Postby ExBiglawAssociate » Fri Feb 20, 2015 2:02 am

I was talking to someone who was near the top of his class at HYS at our firm Christmas party a couple of months ago. He is now a partner at my firm. He was a journalism major and worked in journalism before law school. He said that being trained as a top notch journalist gave him such an advantage in law school that he attributed almost 100% of his performance to a combination of hard work and his journalism training: he could break down a story (or fact pattern), isolate the key points, craft on-point analysis and do all of this incredibly quickly, as his journalism job required. He told me that these skills have very little to do with the practice of law and did not help him become partner, but they obviously helped him in law school.

My takeaway was that grades measure one kind of skill set, and your intelligence and worth as a lawyer are not reflected by or determined with your law school grades.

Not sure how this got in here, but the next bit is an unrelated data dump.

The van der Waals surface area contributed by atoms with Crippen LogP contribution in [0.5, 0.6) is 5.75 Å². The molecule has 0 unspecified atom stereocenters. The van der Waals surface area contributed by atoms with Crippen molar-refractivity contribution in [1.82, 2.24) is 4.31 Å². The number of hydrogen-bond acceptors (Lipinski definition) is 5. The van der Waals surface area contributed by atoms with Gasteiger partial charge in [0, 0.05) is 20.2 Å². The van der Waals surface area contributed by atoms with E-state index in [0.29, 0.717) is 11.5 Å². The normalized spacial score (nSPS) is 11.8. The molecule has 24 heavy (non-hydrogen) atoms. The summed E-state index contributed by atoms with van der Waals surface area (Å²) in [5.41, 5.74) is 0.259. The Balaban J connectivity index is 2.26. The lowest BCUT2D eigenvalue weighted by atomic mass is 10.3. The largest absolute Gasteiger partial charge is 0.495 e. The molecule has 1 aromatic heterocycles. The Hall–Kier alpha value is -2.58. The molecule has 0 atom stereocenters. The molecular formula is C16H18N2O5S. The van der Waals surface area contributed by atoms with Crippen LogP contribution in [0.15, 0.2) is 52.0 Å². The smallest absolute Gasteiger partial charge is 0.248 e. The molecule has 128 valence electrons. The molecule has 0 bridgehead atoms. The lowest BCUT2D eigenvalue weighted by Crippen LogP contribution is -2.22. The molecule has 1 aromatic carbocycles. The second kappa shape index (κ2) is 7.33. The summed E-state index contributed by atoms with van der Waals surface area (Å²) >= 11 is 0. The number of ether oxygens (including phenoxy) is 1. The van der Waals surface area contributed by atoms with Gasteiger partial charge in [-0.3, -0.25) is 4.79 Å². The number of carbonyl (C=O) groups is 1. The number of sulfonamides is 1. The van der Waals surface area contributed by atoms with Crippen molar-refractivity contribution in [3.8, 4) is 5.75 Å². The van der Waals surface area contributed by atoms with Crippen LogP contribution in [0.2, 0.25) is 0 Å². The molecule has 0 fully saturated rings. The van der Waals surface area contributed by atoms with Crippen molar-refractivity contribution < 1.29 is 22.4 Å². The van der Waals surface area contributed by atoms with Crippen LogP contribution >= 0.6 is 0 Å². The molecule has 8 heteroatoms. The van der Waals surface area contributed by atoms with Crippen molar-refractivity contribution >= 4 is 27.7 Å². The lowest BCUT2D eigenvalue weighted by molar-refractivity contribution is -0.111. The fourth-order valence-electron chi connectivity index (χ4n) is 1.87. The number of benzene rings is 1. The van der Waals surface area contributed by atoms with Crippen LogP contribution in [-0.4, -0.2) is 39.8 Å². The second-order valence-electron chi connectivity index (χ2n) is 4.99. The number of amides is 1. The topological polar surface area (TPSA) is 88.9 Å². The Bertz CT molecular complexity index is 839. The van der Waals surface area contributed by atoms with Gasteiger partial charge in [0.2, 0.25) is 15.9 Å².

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Re: Vale of Tears is the Most Horrifying Thread on TLS

Postby JCougar » Fri Feb 20, 2015 2:26 am

I find that very believable. The Klein & Hart study showed a layman's impression of writing quality was the top factor aside from word count in determining law exam grades.

But that seems to be one that would actually carry over into law practice. I mean, lay writing and legal writing are somewhat different, but you would think the former would at least be a good starting point. It obviously impresses lawprofs--not that they've ever actually practiced law or anything...

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Re: Vale of Tears is the Most Horrifying Thread on TLS